The Ping Pong Champ of Giza
February 27, 2011 § Leave a comment
A Chinese made sedan with taxi markings screeches to a halt in front of my hotel. The driver, Nagy, rolls down the window, he’s wearing shades and a turtle neck sweater under a dress shirt. This uniform reflects the difficulty in managing the changing temperatures in this desertland. But Nagy’s appearance is eclipsed by an enormous grin. “Hi,” he says, which, with a few other basics is the extent of his spoken English, although through hand gestures and various emotions, he understands quite a bit. Normally Nagy navigates his taxi around Cairo and its outskirts for a living. Today his taxi meter is switched off, he’s heading with me as far west as we can go, to the border of Libya, through the northeastern piece of the Sahara. Powered by a mixture of natural gas and benzene, we speed past the Mediterranean resort towns of wealthy Egyptians, and small enclaves of Bedouin communities tucked into the sand dunes. Along the way we stop only for sandy bathroom breaks and prayer.
In a hurry, we fail to pack a lunch, and our only sustenance are the pounds of salted sunflower seeds that Nagy’s wife packed for him, “to keep you awake while you are driving.” We crunch seed shells for hours, and every time one pile is finished and fluttered out the window into the desert, Nagy’s hand appears to replenish the supply. In fact he gives seeds as rewards to anyone who helps us out along the way, gas station attendants, people who give us directions, and even military checkpoint personnel. He himself was in the army on the Sinai peninsula, and has a soft spot for the military men guarding what recently became a “new” Egypt.
Nagy’s cab has Egyptian flags positioned prominently in the front, he too supported the protests and revolution. Everyone did he said. And he’s keen to get to work now that President Mabarek is gone, exiled away in his vacation home, poised to live out his dying days. He tells me that he and his old friends back home near Giza are already talking about how to improve life there. They want to organize and start creating a new, better society. The revolution will have more than one chapter if it’s up to him.
Nagy desperately wants to “tell you about my life so you can know my heart,” and thanks to Abdalla, an Egyptian journalist accompanying us, I get a little of his heart, and a lot of his character. One of five brothers, Nagy says he began working when he was 12, and didn’t get very far in school, learning the plumbing trade instead. His father and brothers are also mostly drivers. He says he’s his dad’s favorite because he became independent at a very early age, getting married, and making enough money to support himself and his family when he was in his early 20’s. Now he has two sons, and says despite being allowed to have more than one marriage by religious custom, he only wants to be with his wife. Even if she dies before him he’ll stay true he says. His Arabic flows freely, speeding up and down depending on the urgency of the information he’s sharing. Nagy gets excited when talking about soccer, and says he could have been great had his club team not been dominated by nepotism. And his tone becomes soft as he talks about his young sons, 3 and 1 years old.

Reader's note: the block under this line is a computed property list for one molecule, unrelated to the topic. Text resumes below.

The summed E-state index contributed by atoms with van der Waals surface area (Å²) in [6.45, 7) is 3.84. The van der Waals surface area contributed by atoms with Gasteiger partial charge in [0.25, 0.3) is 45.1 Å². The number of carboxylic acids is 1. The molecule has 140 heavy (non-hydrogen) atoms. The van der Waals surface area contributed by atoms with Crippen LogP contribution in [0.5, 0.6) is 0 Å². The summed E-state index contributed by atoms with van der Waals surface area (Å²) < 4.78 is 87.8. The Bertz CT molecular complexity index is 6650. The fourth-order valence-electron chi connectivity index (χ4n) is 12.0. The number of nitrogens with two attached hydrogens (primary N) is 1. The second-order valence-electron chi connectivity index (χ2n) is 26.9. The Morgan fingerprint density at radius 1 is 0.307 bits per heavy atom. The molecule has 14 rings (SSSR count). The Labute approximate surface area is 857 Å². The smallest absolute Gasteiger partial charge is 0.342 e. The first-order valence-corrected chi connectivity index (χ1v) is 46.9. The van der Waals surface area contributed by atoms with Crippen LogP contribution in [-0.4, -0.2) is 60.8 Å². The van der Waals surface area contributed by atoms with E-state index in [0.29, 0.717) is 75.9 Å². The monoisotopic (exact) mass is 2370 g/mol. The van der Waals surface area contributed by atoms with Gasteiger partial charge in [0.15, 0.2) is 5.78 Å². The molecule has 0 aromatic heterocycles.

He says at one point he became fascinated by ghosts, and ghost stories told to him by older people in his neighborhood. So he went to an abandoned building and spent three nights there, waiting to meet something from the afterlife. Now he knows there are no ghosts. And he says back in the day, in his Giza ghetto, he was a champion, the best ping pong player around. So good, he says, that when he walked down the street people said, “there goes Nagy Ping, the best of the best.”
Everywhere we go Nagy makes friends, and is eager to please. He finds the best fish restaurant on the coast, and befriends the owners. He plays video games with teenagers at the cyber cafe where we stop to file a story. And he interviews and comforts people fleeing Libya across the Egypt border, he wants to know how they are doing, and what’s happening in the country currently embroiled in its own revolution. He desperately tries to explain to me in Arabic mixed with a few English words who should be Egypt’s next president.
Then, taking a break from his rambling biography, he begins to interview me, although I’m too slow to respond, and he quickly answers his own questions. Why am I not married? “Marry the girl that loves you, not the girl you are in love with,” he says, “she will give you many children.” “Come live in Egypt,” he says, “learn Arabic and we will be friends.” “If you come play soccer with me, I will let you win. And then we will eat dinner at my house.” Then, turning his attention back to his own life, he tells me his real dream is to escape to France, “French girls are pretty,” and he drops another handful of sunflower seeds into my right hand. We crunch our way into the dark dark horizon of the Sahara, with lots of questions, and at least for Nagy Ping, “the best of the best,” lots of answers.